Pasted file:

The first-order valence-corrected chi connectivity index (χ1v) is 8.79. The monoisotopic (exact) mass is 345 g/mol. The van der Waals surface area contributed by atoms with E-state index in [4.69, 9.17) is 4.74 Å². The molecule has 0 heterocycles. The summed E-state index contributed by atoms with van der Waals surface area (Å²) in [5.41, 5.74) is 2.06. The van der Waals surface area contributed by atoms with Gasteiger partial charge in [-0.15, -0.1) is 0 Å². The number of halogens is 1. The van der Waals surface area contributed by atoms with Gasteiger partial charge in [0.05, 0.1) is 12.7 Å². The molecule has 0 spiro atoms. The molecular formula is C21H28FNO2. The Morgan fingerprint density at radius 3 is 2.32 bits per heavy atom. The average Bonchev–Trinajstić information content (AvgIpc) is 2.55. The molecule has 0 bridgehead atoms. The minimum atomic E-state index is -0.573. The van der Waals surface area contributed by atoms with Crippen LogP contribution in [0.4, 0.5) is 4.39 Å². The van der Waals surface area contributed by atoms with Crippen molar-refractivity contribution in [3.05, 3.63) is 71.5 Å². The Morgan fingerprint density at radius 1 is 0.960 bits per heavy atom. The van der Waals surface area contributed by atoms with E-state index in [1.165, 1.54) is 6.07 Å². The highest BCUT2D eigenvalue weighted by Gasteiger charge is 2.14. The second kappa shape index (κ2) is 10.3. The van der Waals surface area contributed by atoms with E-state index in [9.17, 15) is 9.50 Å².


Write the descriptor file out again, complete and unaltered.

The first-order valence-corrected chi connectivity index (χ1v) is 8.79. The monoisotopic (exact) mass is 345 g/mol. The van der Waals surface area contributed by atoms with E-state index in [4.69, 9.17) is 4.74 Å². The molecule has 0 heterocycles. The summed E-state index contributed by atoms with van der Waals surface area (Å²) in [5.41, 5.74) is 2.06. The van der Waals surface area contributed by atoms with Gasteiger partial charge in [-0.15, -0.1) is 0 Å². The number of halogens is 1. The van der Waals surface area contributed by atoms with Gasteiger partial charge in [0.05, 0.1) is 12.7 Å². The molecule has 0 spiro atoms. The molecular formula is C21H28FNO2. The Morgan fingerprint density at radius 3 is 2.32 bits per heavy atom. The average Bonchev–Trinajstić information content (AvgIpc) is 2.55. The molecule has 0 bridgehead atoms. The minimum atomic E-state index is -0.573. The van der Waals surface area contributed by atoms with Crippen LogP contribution in [0.4, 0.5) is 4.39 Å². The van der Waals surface area contributed by atoms with Crippen molar-refractivity contribution in [3.05, 3.63) is 71.5 Å². The Morgan fingerprint density at radius 1 is 0.960 bits per heavy atom. The van der Waals surface area contributed by atoms with E-state index in [1.165, 1.54) is 6.07 Å². The highest BCUT2D eigenvalue weighted by Gasteiger charge is 2.14. The second kappa shape index (κ2) is 10.3. The van der Waals surface area contributed by atoms with E-state index in [9.17, 15) is 9.50 Å².